VIDEO. Handi-boxing, a sport to knock out differences


In the boxing gym on Wednesday evening, we hear the dull sound of gloves on the skin, the sound of the skipping rope skimming the ground, the breath of the boxers and in the midst of its banal noises around a ring, we guess that of the electric motor of a wheelchair. For ten years, the Paul Bert circle in Rennes has had a « handi-boxing » section. A dozen boxers come every week to play punches and gain muscle and confidence.

« When I put on my gloves, I forget everything. My chair, my handicap, the week which has not always been good, I forget everything.“Charlotte Lamamy has cerebral palsy. She arrived at training in a fluorescent yellow tank top, feminine to the end of her turquoise nails matching her earrings.

But for a few months, on Wednesdays, she eats pasta, the « sports meals« . She wants to be in shape and refuses to miss a session. « I love fighting“, she said with a big smile. « Boxing makes me feel good. »

Life in a wheelchair all day isn’t fun… but now, I’m having fun!

All boxers say it: when their hands rush into the leather, nothing matters but the next uppercut. Their universe is refocusing between the ropes of the ring.

Laurent Morin was a boxer when a nasty illness fell on him. He tried other sports, but returned to his first love. « It clears my head, when I go out, I’m zen » he confides. « Life in a wheelchair all day isn’t fun… but now, I’m having fun! »

video length: 02min 24

Handi-boxing training at the Cercle Paul Bert in Rennes


The lesson begins with a warm-up session. The seven boxers hit the sandbags which begin to dance under their assaults. Kevin Philisot feels the muscles in his arms and body work. “I often have a lot of painhe explains, but with boxing, I control the pain. »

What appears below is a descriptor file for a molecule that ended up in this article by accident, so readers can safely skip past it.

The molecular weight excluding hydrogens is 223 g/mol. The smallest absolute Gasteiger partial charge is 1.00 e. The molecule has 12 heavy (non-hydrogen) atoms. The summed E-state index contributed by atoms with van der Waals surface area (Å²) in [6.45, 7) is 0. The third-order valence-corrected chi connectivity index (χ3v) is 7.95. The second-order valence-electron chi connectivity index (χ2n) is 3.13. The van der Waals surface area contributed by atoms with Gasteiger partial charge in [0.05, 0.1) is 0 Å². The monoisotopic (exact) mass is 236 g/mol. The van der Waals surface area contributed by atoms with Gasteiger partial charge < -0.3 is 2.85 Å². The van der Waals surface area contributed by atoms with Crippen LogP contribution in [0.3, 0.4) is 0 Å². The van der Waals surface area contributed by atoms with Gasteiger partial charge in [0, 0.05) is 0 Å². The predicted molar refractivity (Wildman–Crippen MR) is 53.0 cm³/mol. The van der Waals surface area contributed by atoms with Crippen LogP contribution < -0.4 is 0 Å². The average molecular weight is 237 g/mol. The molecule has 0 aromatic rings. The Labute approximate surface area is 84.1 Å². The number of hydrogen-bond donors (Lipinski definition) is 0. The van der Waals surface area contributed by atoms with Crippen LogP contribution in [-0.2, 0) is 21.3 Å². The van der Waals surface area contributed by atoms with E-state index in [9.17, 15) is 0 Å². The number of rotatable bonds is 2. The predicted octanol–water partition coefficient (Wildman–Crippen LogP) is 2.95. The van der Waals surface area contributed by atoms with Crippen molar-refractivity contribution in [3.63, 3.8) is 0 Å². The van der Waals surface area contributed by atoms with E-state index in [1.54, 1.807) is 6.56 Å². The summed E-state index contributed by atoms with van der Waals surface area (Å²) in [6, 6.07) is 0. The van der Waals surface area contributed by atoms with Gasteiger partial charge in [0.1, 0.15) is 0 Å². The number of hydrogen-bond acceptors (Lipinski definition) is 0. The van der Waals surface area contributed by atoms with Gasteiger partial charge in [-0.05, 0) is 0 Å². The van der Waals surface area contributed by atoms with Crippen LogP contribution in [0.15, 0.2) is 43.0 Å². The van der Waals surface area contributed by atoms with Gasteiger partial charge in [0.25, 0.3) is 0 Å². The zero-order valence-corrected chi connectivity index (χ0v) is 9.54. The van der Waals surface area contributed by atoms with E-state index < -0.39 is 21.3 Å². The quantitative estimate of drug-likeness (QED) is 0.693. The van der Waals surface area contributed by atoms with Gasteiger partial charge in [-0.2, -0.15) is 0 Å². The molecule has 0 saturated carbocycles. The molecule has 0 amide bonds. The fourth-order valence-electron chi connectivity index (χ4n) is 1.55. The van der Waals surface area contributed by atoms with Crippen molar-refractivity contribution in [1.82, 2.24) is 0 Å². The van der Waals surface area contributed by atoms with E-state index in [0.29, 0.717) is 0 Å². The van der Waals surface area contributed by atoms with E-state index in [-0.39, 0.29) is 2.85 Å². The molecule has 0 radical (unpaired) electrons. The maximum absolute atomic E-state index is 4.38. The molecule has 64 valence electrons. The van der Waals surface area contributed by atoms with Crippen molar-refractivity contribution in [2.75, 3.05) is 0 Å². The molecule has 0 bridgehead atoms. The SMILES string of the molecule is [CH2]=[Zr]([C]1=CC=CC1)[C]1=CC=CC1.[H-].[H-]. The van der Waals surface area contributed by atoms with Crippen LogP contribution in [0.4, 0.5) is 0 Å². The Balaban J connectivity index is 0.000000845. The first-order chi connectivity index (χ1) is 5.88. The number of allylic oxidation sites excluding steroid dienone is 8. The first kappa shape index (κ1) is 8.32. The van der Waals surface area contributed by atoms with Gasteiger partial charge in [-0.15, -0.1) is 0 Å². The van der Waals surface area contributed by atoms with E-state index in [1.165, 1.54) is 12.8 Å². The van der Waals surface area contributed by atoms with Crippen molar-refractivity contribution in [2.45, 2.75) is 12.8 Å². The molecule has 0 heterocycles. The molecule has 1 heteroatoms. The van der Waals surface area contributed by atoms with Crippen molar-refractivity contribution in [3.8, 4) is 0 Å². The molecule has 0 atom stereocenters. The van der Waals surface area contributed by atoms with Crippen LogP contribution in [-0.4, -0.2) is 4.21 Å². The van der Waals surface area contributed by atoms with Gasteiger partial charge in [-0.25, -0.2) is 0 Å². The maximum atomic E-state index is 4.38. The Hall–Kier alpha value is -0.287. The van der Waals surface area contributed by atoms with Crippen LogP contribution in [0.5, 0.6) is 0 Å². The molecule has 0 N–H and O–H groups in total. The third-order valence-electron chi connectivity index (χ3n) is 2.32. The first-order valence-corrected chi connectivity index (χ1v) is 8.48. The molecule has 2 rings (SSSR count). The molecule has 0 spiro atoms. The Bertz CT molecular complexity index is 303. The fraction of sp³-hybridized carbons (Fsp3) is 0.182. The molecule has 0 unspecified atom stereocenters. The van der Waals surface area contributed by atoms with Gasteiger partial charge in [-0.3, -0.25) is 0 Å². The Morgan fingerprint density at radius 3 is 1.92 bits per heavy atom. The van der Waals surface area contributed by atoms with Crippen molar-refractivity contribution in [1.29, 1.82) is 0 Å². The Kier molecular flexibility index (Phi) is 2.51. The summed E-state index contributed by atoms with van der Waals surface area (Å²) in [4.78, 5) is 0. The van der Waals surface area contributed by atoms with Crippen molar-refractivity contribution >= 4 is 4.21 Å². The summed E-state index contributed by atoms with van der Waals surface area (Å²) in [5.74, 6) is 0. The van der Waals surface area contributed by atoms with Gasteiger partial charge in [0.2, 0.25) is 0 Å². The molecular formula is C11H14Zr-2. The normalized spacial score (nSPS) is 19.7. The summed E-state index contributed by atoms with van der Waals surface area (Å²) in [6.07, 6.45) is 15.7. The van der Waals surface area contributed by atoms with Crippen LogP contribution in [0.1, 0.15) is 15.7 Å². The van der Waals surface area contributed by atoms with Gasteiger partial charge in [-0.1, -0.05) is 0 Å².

« It’s physical and muscle, confirms Antonin Djadel, sports educator Cercle Paul Bert. « All the efforts that we make in the room, it then helps them for all the daily gestures, the transfers (the passages from one chair to another), the displacements. With each direct right, with each hook, they gain a little muscle, flexibility and confidence.

« In life, we can’t hit those who annoy usloose Kevin in a big burst of laughter. There we can. Well, we imagine it’s them! »

Because in handi-boxing, there are no blows or knockouts, the fights are won on the touchline. The armchairs of the two fighters face each other and… BIM. « Go ahead, when he lowers his guard, you strike, there, it’s good, » encourages Antonin. « Aim for the head, that’s where it hurts. » he smiled. As soon as they « touch » where they are « affected », the boxers let their happiness burst on their face.

At the foot of the ring, Charlotte and the others cease to be people with disabilities who must always be protected. « It’s important to break that image, Charlotte insists. At home, I’m a fragile little thing, but outside, we have to show who we are, we have to break down the barriers of society. »

« They go there too, they put it on, says Antonin. From time to time, it bleeds a little from the nose. A boxer is boxing. They come for that. »

In the room, a few meters from Antonin’s class, other boxers are training. At the end of the session, every Wednesday, they meet for a round.

In the room, we are all boxers, we sweat the same, we breathe the same.

« There are some who box much better than me, humbly acknowledges Matthieu Baudet. On a technical level, they touch me every time. Charlotte has a big strike, she sends direct that jostles a lot. In the room, we are all boxers, we sweat the same, we breathe the same, we are tired the same at the end of the round! « 

« What matters is not the force of the blows you give, it’s the number of blows you take while continuing to move forward. What you manage to endure while walking with your head held high « explains Rocky in the film that bears his name.

At each training, all put their worries KO … they cash and move forward!


Laisser un commentaire